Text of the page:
In addition to the post-Brexit Africa agenda being an extension of colonial patterns of trade, aid, FDI, and debt, there is the enduring racism undergirding the entire Brexit agenda. Gurminder Bhambra has written extensively about the fact that the UK referendum for continued membership in the UK was a proxy for debating race, citizenship, and migration. According to Bhambra (2017), since its conception, “There has been no independent Britain, no ‘island nation’; . . . [but rather,] a racially stratified political formation that Britain led to its own advantage.” As such, the UK does not perceive or treat African people, or people of darker hues in general, as people deserving of the same rights and privileges as white British citizens. The UK has a long history of enacting anti-black racist immigration policies. As Bhambra notes, the Commonwealth Immigration Acts of 1962, 1968, and 1971 were designed to restrict the freedom of movement of darker peoples. From musicians to IT workers to laborers, it is very difficult for citizens of African countries to get visas to visit and/or do business in the UK.
Theresa May herself, during her tenure as Home Secretary, presided over a number of immigration policies designed, in her own words, “to create here in Britain a really hostile environment for illegal immigrants” (“illegal” murkily defined). This invariably meant the exclusion of black and brown immigrants. When Britain was an EU member, May refused to participate in refugee relocation and resettlement programs as well as naval rescue missions for those making the dangerous journey across the Mediterranean. Her UK-Africa partnership speeches emphasize the UK’s aim to prevent African migrants from entering the UK, not to facilitate it. President Uhuru Kenyatta of Kenya, as much as a year ago, was already pressing for the establishment of a visa processing center in Nairobi, but there was no mention of this in May’s 2018 “new partnership” plans. Of course, to ease the visa application process for black Africans seeking to visit/relocate to the UK would be the antithesis of the Brexit agenda. After all, the entire Brexit narrative was that “these people should not be here!”
Theresa May’s dancing should not only be viewed as comic relief; it is emblematic of the UK’s deceptive approach to its dealings with African nations: pretend to appreciate African people and culture in order to ensure that the UK maintains its position in the world system. This attempt to maintain unequal ties to African countries in the post-Brexit period may not necessarily spell doom for the latter. Brexit might provide new fortuitous opportunities for African countries that were not open to them in the past. Desperate to project a strong and united EU, EU negotiators have adopted a largely unwavering stance toward the UK’s efforts to retain the benefits of EU market access and agreements without actually maintaining membership. The UK might hope to simply roll over EU free trade agreements with African countries, but without leverage and with fewer economic allies, African nations may be able renegotiate agreements that are more tilted toward their favor. If they are unable to, the words of Walter Rodney, dependency theorist and author of How Europe Underdeveloped Africa (1981: 22) will continue to resonate with those of us who are not fooled by Theresa May’s disturbing and delusive dancing:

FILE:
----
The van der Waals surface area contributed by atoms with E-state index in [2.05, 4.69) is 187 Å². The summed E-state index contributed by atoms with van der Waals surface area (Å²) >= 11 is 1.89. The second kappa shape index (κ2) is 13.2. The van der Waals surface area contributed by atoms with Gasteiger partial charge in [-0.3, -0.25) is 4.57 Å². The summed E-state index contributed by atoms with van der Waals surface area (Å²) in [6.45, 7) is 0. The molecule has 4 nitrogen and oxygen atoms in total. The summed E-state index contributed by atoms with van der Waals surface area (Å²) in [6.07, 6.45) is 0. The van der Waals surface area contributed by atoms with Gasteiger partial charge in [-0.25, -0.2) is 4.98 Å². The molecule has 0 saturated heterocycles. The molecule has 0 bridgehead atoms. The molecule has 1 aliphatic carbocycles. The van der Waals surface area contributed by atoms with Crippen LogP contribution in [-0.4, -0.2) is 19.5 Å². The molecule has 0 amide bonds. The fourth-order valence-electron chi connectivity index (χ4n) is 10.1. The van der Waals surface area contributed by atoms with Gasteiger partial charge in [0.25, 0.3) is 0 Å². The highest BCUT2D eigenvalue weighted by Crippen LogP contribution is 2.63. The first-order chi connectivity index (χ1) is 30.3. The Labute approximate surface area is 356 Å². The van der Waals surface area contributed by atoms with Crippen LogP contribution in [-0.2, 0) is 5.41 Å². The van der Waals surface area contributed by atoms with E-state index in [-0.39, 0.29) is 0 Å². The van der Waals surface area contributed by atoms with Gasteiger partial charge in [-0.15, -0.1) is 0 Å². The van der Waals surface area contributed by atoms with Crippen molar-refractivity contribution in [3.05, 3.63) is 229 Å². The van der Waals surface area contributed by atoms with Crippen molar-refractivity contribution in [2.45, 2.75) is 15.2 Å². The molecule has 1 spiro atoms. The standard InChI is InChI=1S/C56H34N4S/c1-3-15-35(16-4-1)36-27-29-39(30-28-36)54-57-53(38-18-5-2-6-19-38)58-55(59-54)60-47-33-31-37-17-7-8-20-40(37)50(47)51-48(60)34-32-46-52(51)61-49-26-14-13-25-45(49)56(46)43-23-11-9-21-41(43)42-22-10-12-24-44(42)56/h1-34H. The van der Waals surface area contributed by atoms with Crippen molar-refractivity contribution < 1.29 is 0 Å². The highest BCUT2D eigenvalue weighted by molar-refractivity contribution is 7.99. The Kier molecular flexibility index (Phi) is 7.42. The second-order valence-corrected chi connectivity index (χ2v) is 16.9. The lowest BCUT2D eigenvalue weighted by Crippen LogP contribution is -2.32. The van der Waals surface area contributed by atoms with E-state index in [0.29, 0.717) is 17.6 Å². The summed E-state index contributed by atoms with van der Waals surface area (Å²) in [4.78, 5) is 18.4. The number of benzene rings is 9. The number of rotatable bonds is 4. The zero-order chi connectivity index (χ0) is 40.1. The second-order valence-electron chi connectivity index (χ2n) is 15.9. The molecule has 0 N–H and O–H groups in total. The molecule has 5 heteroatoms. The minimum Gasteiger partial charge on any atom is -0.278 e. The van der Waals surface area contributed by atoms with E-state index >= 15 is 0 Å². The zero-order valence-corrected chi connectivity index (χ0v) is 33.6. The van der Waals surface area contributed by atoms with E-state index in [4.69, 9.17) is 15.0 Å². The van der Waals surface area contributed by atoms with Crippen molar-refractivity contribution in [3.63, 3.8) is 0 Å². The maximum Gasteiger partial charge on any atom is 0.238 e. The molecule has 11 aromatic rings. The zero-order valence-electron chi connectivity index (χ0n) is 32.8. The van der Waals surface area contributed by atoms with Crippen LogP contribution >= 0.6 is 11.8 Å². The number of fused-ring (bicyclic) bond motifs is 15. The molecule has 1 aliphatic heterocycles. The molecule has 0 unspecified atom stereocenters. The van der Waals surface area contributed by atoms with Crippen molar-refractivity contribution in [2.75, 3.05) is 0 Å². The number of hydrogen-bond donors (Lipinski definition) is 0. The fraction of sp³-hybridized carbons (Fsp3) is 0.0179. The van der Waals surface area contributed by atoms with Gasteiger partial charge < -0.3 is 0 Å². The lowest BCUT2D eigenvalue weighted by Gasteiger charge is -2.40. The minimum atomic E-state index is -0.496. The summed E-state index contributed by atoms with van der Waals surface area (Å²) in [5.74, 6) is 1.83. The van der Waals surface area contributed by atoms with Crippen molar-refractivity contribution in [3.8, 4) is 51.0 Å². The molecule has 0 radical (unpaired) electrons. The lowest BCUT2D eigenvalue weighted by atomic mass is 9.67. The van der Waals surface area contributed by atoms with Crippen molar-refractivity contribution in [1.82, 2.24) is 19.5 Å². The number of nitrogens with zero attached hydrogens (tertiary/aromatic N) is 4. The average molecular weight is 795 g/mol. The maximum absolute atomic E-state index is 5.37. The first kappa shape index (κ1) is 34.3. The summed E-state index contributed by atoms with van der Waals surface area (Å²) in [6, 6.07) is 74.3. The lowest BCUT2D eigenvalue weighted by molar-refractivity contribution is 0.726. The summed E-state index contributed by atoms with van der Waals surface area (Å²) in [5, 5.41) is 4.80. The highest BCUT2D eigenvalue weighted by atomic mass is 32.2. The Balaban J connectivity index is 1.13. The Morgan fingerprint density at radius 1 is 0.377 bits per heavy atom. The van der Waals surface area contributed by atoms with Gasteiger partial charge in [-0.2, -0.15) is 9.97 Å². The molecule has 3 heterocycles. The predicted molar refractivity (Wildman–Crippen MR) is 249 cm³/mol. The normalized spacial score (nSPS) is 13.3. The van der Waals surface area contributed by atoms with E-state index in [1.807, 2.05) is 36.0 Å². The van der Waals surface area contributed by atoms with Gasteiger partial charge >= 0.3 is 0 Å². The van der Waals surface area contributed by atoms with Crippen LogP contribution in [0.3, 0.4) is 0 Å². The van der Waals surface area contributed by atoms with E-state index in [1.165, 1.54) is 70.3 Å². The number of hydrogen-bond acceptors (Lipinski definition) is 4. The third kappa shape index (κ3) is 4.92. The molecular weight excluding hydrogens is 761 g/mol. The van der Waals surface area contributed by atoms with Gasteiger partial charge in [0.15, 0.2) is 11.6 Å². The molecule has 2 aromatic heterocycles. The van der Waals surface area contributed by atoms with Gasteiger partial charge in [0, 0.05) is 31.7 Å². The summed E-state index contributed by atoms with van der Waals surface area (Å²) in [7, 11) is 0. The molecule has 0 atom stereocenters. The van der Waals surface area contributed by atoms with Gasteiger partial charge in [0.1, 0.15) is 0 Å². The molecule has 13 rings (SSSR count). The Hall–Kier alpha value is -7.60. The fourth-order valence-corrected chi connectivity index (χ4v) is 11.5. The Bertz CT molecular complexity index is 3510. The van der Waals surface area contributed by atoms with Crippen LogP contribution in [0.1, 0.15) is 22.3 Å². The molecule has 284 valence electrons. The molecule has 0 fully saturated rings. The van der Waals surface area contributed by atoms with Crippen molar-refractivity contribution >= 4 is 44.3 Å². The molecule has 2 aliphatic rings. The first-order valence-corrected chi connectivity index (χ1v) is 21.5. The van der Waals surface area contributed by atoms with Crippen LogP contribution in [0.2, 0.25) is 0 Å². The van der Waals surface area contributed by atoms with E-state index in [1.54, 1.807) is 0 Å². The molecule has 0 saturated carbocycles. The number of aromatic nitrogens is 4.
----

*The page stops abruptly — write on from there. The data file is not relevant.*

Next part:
Mistaken interpretations of the causes of underdevelopment usually stem either from prejudiced thinking or from the error of believing that one can learn the answers by looking inside the underdeveloped economy. The true explanation lies in seeking out the relationship between Africa and certain developed countries and in recognizing that it is a relationship of exploitation.
Zophia Edwards is an Assistant Professor at Providence College. Her research examines the impacts of colonialism and local labor movements on state formation and long-term development in the Global South, with a particular focus on resource-rich countries.
Bhambra, G. K. 2017. ‘Locating Brexit in the Pragmatics of Race, Citizenship and Empire.’ Pp. 91-100 in Brexit: Sociological Responses, edited by W. Outhwaite London: Anthem Press.
Bornschier, Volker , Christopher Chase-Dunn, and Richard Rubinson, R. 1978. “Cross-national Evidence of the Effects of Foreign Investment and Aid on Economic Growth and Inequality: A Survey of Findings and a Reanalysis.” American Journal of Sociology 84(3): 651-683.
Bunker, Stephen G. 1984. “Modes of Extraction, Unequal Exchange, and the Progressive Underdevelopment of an Extreme Periphery: The Brazilian Amazon, 1600–1980.” American Journal of Sociology 89(5): 1017–1064.
Hurt, Stephen R. 2003. “Co-operation and Coercion? The Cotonou Agreement between the European Union and ACP states and the End of the Lomé Convention.” Third World Quarterly 24(1): 161-176.
Jorgenson, Andrew K. 2007. “The Effects of Primary Sector Foreign Investment on Carbon Dioxide Emissions from Agriculture Production in Less-developed Countries, 1980–99.” International Journal of Comparative Sociology 48(1): 29–42.
Langan, Mark and Sophia Price. 2015. “Extraversion and the West African EPA Development Programme: realising the development dimension of ACP–EU trade?” Journal of Modern African Studies 53(3): 263-287.
Rodney, Walter. 1981. How Europe Underdeveloped Africa. Washington, DC: Howard University Press